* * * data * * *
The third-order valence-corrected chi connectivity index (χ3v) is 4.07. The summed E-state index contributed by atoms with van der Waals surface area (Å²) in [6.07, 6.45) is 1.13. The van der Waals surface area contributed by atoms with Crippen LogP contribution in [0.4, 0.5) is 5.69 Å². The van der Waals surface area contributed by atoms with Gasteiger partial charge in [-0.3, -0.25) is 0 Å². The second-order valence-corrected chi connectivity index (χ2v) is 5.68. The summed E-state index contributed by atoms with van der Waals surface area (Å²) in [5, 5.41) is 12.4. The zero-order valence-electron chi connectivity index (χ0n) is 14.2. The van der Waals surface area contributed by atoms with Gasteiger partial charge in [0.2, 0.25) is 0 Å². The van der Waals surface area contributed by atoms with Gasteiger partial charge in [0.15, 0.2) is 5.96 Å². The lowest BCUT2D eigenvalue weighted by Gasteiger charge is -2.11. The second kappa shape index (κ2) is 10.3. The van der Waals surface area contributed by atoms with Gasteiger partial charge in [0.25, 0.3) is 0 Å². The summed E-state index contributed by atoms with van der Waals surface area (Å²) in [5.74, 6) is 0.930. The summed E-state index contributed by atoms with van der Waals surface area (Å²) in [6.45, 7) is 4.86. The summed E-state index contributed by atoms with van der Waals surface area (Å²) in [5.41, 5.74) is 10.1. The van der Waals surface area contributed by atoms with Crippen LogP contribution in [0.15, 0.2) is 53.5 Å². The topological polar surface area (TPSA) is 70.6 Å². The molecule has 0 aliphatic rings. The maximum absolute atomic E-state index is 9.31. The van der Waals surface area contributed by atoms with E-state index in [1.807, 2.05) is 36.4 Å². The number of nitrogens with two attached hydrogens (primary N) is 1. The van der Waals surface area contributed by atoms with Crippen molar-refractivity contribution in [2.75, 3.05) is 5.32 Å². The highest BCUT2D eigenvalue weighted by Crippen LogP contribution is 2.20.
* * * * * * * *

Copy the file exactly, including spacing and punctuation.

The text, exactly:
The third-order valence-corrected chi connectivity index (χ3v) is 4.07. The summed E-state index contributed by atoms with van der Waals surface area (Å²) in [6.07, 6.45) is 1.13. The van der Waals surface area contributed by atoms with Crippen LogP contribution in [0.4, 0.5) is 5.69 Å². The van der Waals surface area contributed by atoms with Gasteiger partial charge in [-0.3, -0.25) is 0 Å². The second-order valence-corrected chi connectivity index (χ2v) is 5.68. The summed E-state index contributed by atoms with van der Waals surface area (Å²) in [5, 5.41) is 12.4. The zero-order valence-electron chi connectivity index (χ0n) is 14.2. The van der Waals surface area contributed by atoms with Gasteiger partial charge in [0.2, 0.25) is 0 Å². The van der Waals surface area contributed by atoms with Gasteiger partial charge in [0.15, 0.2) is 5.96 Å². The lowest BCUT2D eigenvalue weighted by Gasteiger charge is -2.11. The second kappa shape index (κ2) is 10.3. The van der Waals surface area contributed by atoms with Gasteiger partial charge in [0.25, 0.3) is 0 Å². The summed E-state index contributed by atoms with van der Waals surface area (Å²) in [5.74, 6) is 0.930. The summed E-state index contributed by atoms with van der Waals surface area (Å²) in [6.45, 7) is 4.86. The summed E-state index contributed by atoms with van der Waals surface area (Å²) in [5.41, 5.74) is 10.1. The van der Waals surface area contributed by atoms with Crippen LogP contribution in [0.15, 0.2) is 53.5 Å². The topological polar surface area (TPSA) is 70.6 Å². The molecule has 0 aliphatic rings. The maximum absolute atomic E-state index is 9.31. The van der Waals surface area contributed by atoms with E-state index in [1.807, 2.05) is 36.4 Å². The number of nitrogens with two attached hydrogens (primary N) is 1. The van der Waals surface area contributed by atoms with Crippen molar-refractivity contribution in [2.75, 3.05) is 5.32 Å². The highest BCUT2D eigenvalue weighted by Crippen LogP contribution is 2.20.